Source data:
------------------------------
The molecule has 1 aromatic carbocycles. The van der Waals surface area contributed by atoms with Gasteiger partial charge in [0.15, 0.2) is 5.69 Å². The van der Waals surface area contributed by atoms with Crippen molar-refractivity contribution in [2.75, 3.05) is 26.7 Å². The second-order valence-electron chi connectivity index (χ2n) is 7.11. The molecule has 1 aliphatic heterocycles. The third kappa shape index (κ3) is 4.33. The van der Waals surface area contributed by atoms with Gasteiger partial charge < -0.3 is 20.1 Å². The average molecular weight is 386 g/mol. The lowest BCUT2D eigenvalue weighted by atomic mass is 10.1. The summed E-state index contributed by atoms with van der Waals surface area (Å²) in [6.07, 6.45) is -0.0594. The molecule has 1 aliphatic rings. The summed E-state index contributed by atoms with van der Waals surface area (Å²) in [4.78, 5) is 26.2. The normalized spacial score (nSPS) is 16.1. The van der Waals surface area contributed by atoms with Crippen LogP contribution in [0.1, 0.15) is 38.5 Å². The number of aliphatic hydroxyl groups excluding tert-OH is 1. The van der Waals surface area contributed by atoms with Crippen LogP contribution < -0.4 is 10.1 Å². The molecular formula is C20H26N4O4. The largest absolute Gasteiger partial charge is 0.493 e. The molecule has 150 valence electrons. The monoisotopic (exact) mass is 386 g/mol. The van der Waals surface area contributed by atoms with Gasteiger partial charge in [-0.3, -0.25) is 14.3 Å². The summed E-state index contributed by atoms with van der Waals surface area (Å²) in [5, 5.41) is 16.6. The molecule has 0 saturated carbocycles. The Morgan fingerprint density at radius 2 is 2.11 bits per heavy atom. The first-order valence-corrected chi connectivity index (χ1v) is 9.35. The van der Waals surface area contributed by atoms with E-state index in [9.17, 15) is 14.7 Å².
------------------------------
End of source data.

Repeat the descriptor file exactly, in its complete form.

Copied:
The molecule has 1 aromatic carbocycles. The van der Waals surface area contributed by atoms with Gasteiger partial charge in [0.15, 0.2) is 5.69 Å². The van der Waals surface area contributed by atoms with Crippen molar-refractivity contribution in [2.75, 3.05) is 26.7 Å². The second-order valence-electron chi connectivity index (χ2n) is 7.11. The molecule has 1 aliphatic heterocycles. The third kappa shape index (κ3) is 4.33. The van der Waals surface area contributed by atoms with Gasteiger partial charge < -0.3 is 20.1 Å². The average molecular weight is 386 g/mol. The lowest BCUT2D eigenvalue weighted by atomic mass is 10.1. The summed E-state index contributed by atoms with van der Waals surface area (Å²) in [6.07, 6.45) is -0.0594. The molecule has 1 aliphatic rings. The summed E-state index contributed by atoms with van der Waals surface area (Å²) in [4.78, 5) is 26.2. The normalized spacial score (nSPS) is 16.1. The van der Waals surface area contributed by atoms with Crippen LogP contribution in [0.1, 0.15) is 38.5 Å². The number of aliphatic hydroxyl groups excluding tert-OH is 1. The van der Waals surface area contributed by atoms with Crippen LogP contribution < -0.4 is 10.1 Å². The molecular formula is C20H26N4O4. The largest absolute Gasteiger partial charge is 0.493 e. The molecule has 150 valence electrons. The monoisotopic (exact) mass is 386 g/mol. The van der Waals surface area contributed by atoms with Gasteiger partial charge in [-0.3, -0.25) is 14.3 Å². The summed E-state index contributed by atoms with van der Waals surface area (Å²) in [5, 5.41) is 16.6. The molecule has 0 saturated carbocycles. The Morgan fingerprint density at radius 2 is 2.11 bits per heavy atom. The first-order valence-corrected chi connectivity index (χ1v) is 9.35. The van der Waals surface area contributed by atoms with E-state index in [9.17, 15) is 14.7 Å².